Human error poses one of the biggest risks to any organization. Yet, many organizations are conducting cyber awareness training quarterly or even less frequent – which is simply not enough. Mimecast recently surveyed 1,025 IT decision makers and found that 21% of respondents offer training on a monthly basis – a timeframe experts consider the gold standard.
The goal of any security awareness program should be to change employee’s perception of cybersecurity – helping them understand that it is not an inconvenience, but something that can help them be more effective in their jobs. But, effectively educating employees on email and web security cannot be achieved through one-off training sessions or siloed events that involve non-interactive materials like sterile corporate videos and mass-produced pamphlets.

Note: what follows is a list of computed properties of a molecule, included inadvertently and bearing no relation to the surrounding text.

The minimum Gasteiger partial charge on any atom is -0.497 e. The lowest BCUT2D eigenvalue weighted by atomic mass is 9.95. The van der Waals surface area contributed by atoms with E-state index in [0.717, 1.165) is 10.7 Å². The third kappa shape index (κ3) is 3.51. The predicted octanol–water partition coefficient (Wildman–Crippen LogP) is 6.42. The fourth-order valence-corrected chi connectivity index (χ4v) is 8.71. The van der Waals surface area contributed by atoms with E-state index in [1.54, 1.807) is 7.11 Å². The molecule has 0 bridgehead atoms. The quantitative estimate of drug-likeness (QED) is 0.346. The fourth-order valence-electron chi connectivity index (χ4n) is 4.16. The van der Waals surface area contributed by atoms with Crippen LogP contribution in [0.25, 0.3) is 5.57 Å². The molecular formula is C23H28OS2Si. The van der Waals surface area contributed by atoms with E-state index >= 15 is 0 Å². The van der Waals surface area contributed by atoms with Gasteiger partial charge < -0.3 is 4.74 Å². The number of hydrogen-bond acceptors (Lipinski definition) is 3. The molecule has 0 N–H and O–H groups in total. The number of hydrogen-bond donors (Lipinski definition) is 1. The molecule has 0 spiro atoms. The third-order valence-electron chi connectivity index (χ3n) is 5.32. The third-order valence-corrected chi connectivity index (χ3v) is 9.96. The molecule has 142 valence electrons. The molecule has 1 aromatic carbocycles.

When identifying a security awareness solution, organizations should look for the following:
- Humor – Not many people absorb information when it’s given in a format that is stale and boring. Humor captures people’s attention and is the best way to engage. Look for a solution that includes humor to communicate important information in a highly relatable way.
- Short and frequent content – Offering a regular cadence of concise trainings is a great way to ingrain cybersecurity best practices into employees’ day-to-day activities. Training sessions should be delivered monthly and be only 5 minutes or less.